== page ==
“When they said ‘music store’ they meant CD store,” I giggled as we stopped in front of the main door, outside of which was a store blaring Christian music and flanked by posters of David Archuleta. “There’s probably really none, let’s go home.”

“Let’s ask a guard,” was Sue’s stubborn answer, and she proceeded to do so.


Three minutes to go.

It was chilling, how fast and yet how slow sixty seconds could go. I didn’t want to look at the tiny lemon-yellow alarm clock we had on the glass shelf, but somehow I couldn’t keep my eyes away. I’d thought we were ready, Jeff and I had already taken out the canvas and unfolded it on the floor, and our bags were packed and zipped up, ready for us to walk away any time. We’d already arranged with a ratty second-hand store to buy the guitars and pianos, take them off our hands so we could start anew–well, that’s what people told us, but I felt like we’d die for good after handing them over. A stall crammed with high-quality guitars, pianos, maybe even violins in one of those high-end malls, that’s what we’d wanted, and we’d stuck it two years before accepting that we could barely make enough to pay the rent.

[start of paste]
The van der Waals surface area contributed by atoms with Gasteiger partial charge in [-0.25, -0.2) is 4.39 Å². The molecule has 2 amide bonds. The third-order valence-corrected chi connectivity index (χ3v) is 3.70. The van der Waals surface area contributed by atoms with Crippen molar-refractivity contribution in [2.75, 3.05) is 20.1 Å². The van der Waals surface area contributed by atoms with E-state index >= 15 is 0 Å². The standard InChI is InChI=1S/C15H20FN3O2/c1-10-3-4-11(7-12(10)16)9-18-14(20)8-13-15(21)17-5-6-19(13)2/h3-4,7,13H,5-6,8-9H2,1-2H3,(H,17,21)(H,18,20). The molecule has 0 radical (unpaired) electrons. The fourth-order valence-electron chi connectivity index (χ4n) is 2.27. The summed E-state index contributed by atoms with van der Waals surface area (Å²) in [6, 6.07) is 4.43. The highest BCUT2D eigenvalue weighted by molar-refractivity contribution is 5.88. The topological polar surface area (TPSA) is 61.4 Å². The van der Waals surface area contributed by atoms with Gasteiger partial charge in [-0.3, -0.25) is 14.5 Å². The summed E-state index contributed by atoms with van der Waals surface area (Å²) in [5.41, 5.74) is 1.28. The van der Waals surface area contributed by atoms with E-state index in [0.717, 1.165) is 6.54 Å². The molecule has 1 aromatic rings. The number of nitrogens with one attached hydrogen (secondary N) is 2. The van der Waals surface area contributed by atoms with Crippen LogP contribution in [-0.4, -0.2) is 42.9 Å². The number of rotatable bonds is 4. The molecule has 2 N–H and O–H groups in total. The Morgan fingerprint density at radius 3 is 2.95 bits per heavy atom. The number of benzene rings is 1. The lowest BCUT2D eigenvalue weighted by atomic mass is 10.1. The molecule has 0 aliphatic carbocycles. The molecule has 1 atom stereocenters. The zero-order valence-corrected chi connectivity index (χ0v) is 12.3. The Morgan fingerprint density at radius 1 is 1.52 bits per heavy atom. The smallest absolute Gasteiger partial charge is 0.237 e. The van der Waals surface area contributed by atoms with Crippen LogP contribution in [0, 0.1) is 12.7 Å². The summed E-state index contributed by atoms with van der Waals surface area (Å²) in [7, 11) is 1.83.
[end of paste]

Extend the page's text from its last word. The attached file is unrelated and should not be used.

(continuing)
“When he said left, which ‘left’ did he mean?” I wondered.

“Let’s try this one,” Sue suggested, and we made the turn.


Two minutes to go.

I caught myself holding my breath a little, waiting a little. Surely one of those people passing would need something, even a bit of tuning, even just directions to somewhere and then by some ridiculous miracle we’d sell something. Surely there was one person in this sleepy mall, one student, child, anyone, who needed something from Keys&Strings. Surely we wouldn’t be closing, that day, surely someone would come, surely this would all be a bad dream in a moment; and just as surely I was fooling myself, like I had two years ago, believing this would work.